“The cry of every individual in this nation, every citizen, is to solve the economic downturn,” said the Chairman of the Sri Lanka Tea Board Niraj de Mel, observing that in the current state of affairs there is a scramble for resources, which demonstrates how tight the supply situation is.

He was of the view that “the debt restructuring that has already begun should be hastened post the presidential election,” and there must be a focus on securing funds from the IMF and elsewhere. But he warned: “This may not happen overnight; it will take a little time.”

Commenting on the ban on chemical fertilisers, he said that this has had a significant impact primarily on the quantity of tea produced and its effect wasn’t apparent until the last two months of 2021.

He explained: “Despite a very dismal production year in 2020, which was due to bad weather and COVID-19 … we managed to end the year by getting back to what Sri Lanka has been producing in the last five or six years.”

“The last two months in effect began to reveal the true outcome of the non-application of fertiliser,” he continued, lamenting that “the decline that began in November last year has come on to this year.”

De Mel elaborated: “In 2022, we are 18 percent behind the same period last year in terms of the volume of production. It’s almost a 29 billion kilo crop loss, which is predominantly due to the non-application of fertiliser resulting from that ban.”

Discussing the impact of the Russia-Ukraine war on Sri Lanka’s tea exports, de Mel observed: “Ukraine commands around four percent of our exports but even though that may sound like a little, it makes quite a sizeable impact on Sri Lanka’s tea market. Their participation in the Colombo auction is critical since Russia and Ukraine are devoted to Ceylon Tea, and have been importing masses of it.”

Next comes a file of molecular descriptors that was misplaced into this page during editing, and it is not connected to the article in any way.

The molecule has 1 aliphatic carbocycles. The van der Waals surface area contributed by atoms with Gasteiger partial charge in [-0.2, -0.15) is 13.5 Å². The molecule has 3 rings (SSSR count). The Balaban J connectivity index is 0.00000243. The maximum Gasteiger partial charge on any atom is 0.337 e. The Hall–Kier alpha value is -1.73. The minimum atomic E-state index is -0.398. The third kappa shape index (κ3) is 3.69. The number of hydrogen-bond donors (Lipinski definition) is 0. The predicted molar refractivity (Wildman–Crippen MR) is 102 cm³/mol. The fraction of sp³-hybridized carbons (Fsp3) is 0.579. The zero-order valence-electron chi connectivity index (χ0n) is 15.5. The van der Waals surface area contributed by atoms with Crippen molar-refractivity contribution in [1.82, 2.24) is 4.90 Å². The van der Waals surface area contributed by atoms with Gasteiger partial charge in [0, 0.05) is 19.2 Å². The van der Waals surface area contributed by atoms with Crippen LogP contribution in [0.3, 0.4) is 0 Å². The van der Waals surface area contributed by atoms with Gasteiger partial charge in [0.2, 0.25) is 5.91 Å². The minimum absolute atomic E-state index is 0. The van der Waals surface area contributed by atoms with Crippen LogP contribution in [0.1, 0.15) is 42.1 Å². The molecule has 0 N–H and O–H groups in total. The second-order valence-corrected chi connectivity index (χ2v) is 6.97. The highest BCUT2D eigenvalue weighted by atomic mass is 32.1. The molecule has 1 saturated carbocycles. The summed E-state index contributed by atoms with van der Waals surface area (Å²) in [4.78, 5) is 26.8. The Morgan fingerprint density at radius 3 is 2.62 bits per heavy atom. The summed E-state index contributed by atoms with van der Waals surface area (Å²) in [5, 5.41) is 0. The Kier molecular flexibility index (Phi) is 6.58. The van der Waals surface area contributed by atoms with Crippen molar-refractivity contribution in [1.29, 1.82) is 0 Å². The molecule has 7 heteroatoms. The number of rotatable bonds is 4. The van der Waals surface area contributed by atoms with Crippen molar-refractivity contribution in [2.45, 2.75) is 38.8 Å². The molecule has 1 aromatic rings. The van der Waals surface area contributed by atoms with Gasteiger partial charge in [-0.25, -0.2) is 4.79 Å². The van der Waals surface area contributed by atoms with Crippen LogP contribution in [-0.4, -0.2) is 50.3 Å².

“The winter buying period could be promising for the nation,” the tea board chairman conjectured, saying that “we should see intense buying by Russia starting from August and September. The turnover would tell us how we will conclude the year in terms of tea intake from Sri Lanka.”

Furthermore, he expressed concern about the manner in which the flow of information is being managed, which has led to disruptions in the delivery of tea. He said that fuel stations seemed to be unaware that the tea industry has been declared an essential service.

“With the fuel shortage, the tea board is inundated with calls from growers and manufacturers asking about the situation. We’ve been talking to the appropriate ministries to ensure that fuel is made available to them,” de Mel revealed, shedding light on efforts made to assist parties involved in the industry.

De Mel also said that they were addressing the issue of the provision of fertiliser, and explained: “Depending on manufacturers’ fertiliser requirements, funds are transferred through the tea brokers so that the recovery can be made from auction proceeds of the manufacturers and estates, and paid to the tea board… We’ve come forward to help them at a very, very low interest rate loan.”

“Our industry has faced many challenges from other producing countries unlike before when there were fewer competitors… Many countries have now joined the bandwagon… particularly the African countries,” he cautioned, referring to the high production and lower cost of others in the global market.

But considering the global position of the tea industry, he reassuringly reiterated that Sri Lanka exports about 90 percent of its national production to 150 countries and that the country’s internal consumption would account for the balance.

Concluding his interview with LMDtv, de Mel said with conviction that with the appropriate marketing methods, Sri Lanka has the potential to break into the Chinese market as it has with Japan, which has been one of the most influential buyers of Sri Lanka’s black tea since the 1960s.